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Newsjacking – the Good, the Bad & the Ugly

This is a guest post by PR Columnist, Alison Kenney.

Newsjacking is a somewhat negative-sounding name for a real-time marketing technique that can be quite successful.

To make newsjacking work, PR professionals have to be alert, well-read, creative, and thoughtful in order to inject their ideas or angles into breaking news, in real-time, in order to generate media coverage for themselves or their businesses.

How will you know your efforts have succeeded? David Meerman Scott, the inventor of the term ‘newsjacking,’ says that good newsjacking leads people directly into the buying process.

Before we look at the good, the bad, and the ugly examples of newsjacking, I want to clear one thing up: there is a difference between newsjacking and commemorating. For example, the September 11 tragedy means that news organizations will plan to cover news about the event on that date – e.g. events in honor of the tragedy, updates on those involved, etc. It also means that many people and brands want to commemorate the date by issuing sentiment or offering something special. Sometimes the ‘special offer’ becomes part of the news, but in general, brands shouldn’t try to generate “news” from their commemorations.

Wondering how to get started? First, you need to be on top of the news. This means using technology like TweetDeck, Google News and other monitoring techniques to follow what’s happening in your industry. It’s also helpful to plan ahead with tools like AP Planner that can help you build out your editorial calendar.

The New York Times recently wrote about Gary Vaynerchuk’s VaynerMedia and his efforts to help clients exploit topics that are trending on Twitter.

Vaynerchuk says, “Creative today is more about breaking news. We need clever, funny and quick. If orange juice trees burn down in all of Florida, is there a play for our Tropicana client?”

And the NYT writes: A “play” in this context means some kind of post that pivots off the news, most likely on Facebook or Twitter. Three weeks ago, a team of employees gathered with Mr. Vaynerchuk in a conference room to discuss a brand they oversee, a cookie that the client did not want named. The team spent much of the meeting trying to figure out how this brand could exploit topics trending on Twitter. They call it “riding the hashtag” here.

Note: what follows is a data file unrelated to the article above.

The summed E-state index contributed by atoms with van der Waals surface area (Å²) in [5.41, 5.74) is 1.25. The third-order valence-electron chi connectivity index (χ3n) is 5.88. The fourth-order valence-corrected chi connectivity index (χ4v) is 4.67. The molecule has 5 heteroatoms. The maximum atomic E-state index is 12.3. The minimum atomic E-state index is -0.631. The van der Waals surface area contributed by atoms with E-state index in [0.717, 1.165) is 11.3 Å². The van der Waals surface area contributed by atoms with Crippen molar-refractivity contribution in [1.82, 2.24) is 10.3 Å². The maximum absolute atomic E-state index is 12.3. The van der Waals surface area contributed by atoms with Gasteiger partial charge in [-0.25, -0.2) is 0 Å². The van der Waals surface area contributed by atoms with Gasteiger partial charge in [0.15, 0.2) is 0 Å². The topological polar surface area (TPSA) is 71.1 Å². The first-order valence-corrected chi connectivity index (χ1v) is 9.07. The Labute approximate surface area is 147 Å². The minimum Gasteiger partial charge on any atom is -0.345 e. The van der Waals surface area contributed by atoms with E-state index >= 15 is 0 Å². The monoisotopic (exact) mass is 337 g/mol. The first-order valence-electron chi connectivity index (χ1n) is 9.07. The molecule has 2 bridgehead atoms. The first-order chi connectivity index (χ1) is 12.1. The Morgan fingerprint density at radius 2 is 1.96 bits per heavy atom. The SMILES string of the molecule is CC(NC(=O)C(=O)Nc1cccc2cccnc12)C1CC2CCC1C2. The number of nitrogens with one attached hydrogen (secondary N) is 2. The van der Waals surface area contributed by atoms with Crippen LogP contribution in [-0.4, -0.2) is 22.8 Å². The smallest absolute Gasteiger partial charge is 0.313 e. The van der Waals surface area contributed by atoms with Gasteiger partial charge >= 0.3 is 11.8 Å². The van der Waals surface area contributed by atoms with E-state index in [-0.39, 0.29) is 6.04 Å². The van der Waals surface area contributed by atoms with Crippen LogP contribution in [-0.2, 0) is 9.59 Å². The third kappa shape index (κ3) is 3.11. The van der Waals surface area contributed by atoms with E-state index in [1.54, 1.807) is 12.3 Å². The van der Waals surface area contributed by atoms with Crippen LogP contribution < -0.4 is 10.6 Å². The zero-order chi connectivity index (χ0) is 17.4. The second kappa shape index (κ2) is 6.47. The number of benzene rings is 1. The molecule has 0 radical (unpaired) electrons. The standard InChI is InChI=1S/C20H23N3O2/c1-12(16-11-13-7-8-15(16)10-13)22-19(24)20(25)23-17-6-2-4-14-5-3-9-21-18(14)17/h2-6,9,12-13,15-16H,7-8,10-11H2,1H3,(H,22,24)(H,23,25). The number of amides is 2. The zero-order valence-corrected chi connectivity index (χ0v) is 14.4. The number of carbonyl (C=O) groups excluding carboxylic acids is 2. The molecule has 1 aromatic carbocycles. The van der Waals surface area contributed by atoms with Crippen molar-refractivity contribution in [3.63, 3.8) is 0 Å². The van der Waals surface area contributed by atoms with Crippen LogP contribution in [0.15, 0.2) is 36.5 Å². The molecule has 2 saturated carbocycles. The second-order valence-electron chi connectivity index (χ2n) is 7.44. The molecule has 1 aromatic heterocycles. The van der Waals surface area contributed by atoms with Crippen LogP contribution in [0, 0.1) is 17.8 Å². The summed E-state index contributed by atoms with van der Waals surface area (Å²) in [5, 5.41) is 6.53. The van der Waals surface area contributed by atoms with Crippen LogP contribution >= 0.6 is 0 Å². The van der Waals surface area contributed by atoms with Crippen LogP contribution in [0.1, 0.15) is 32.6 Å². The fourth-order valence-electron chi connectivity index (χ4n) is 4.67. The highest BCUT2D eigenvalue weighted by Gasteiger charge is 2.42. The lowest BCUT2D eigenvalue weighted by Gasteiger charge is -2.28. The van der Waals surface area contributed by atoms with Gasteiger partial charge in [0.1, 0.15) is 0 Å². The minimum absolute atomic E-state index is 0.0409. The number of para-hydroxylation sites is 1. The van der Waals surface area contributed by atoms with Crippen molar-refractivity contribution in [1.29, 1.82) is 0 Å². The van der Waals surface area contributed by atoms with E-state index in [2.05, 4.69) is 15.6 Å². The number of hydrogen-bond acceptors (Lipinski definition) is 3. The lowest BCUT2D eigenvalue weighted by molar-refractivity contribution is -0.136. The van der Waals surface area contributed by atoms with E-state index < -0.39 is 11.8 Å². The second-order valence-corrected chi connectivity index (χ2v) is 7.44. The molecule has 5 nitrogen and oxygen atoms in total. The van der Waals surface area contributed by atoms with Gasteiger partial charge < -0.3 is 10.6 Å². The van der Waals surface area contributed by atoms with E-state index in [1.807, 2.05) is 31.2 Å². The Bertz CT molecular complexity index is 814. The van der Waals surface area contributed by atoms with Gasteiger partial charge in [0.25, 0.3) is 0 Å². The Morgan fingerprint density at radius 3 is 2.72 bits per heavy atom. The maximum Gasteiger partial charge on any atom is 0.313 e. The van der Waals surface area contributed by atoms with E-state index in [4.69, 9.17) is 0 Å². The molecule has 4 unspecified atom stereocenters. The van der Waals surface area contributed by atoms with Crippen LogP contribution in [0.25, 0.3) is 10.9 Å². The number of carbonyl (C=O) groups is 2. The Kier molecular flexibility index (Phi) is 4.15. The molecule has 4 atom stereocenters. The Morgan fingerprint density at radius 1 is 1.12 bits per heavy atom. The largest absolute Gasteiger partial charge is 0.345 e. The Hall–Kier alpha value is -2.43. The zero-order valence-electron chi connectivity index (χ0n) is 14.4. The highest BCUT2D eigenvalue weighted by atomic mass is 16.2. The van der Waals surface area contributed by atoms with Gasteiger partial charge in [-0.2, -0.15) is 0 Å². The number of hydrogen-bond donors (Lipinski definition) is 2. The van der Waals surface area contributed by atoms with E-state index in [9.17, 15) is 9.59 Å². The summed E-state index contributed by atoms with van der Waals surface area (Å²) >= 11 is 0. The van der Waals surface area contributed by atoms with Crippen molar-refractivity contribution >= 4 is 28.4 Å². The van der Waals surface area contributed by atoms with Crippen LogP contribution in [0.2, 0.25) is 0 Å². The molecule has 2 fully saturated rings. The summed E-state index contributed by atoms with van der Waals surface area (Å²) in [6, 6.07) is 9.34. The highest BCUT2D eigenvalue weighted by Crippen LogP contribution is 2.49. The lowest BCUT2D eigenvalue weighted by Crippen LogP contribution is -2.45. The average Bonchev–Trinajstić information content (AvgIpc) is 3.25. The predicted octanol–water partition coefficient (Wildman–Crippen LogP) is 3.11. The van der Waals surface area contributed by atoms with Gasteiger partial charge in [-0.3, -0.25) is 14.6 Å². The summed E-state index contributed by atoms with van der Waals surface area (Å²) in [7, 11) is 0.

In this Entrepreneur article, Scott Smith and Jeana Anderson recommend asking these questions before newsjacking:

  • Does the event directly affect your brand or its consumers?
  • Is this largely self-promotional?
  • Could anyone say it?
  • Have you reviewed your scheduled content for that day? More important, has anyone else?
  • Is your post really better than saying nothing at all?

Lewis PR offers some other tips for getting going and recommends thinking about your spokespeople and the topics they are qualified to talk about.

Content Rules co-author Ann Handley recommends hiring a brand journalist to help you capitalize on news opportunities.

Intel’s Jamshed Wadia offers similar tips and shows how his company is leveraging news and trends in Asia Pacific.

Now, for a few newsjacking examples:

Banana Republic successfully capitalized on attention for Twitter leading up to its IPO.

Mixing in political messages or referencing scandals usually isn’t a recommended tactic, but Bertolli pasta pulls it off.

Unfortunately, the Golf Channel doesn’t pull it off.

When it comes to commemoration, I love this commemorative post by Devils Tower National monument on Veterans Day (click on the arrow keys to see additional photos of other military aircraft flying by the monument)

But the line between appropriate and inappropriate is a thin one, as these commemorative 9/11 gaffes show.

Share your newsjacking examples and experiences below!

Alison Kenney an independent PR practitioner with more than 15 years of PR consulting experience. She is based on Boston’s North Shore and has worked with organizations in the technology, professional services and consumer industries. She writes a bi-monthly PR column on LindsayOlson.com. You can find her at www.kprcommunications.com. Learn more about Alison Kenney.

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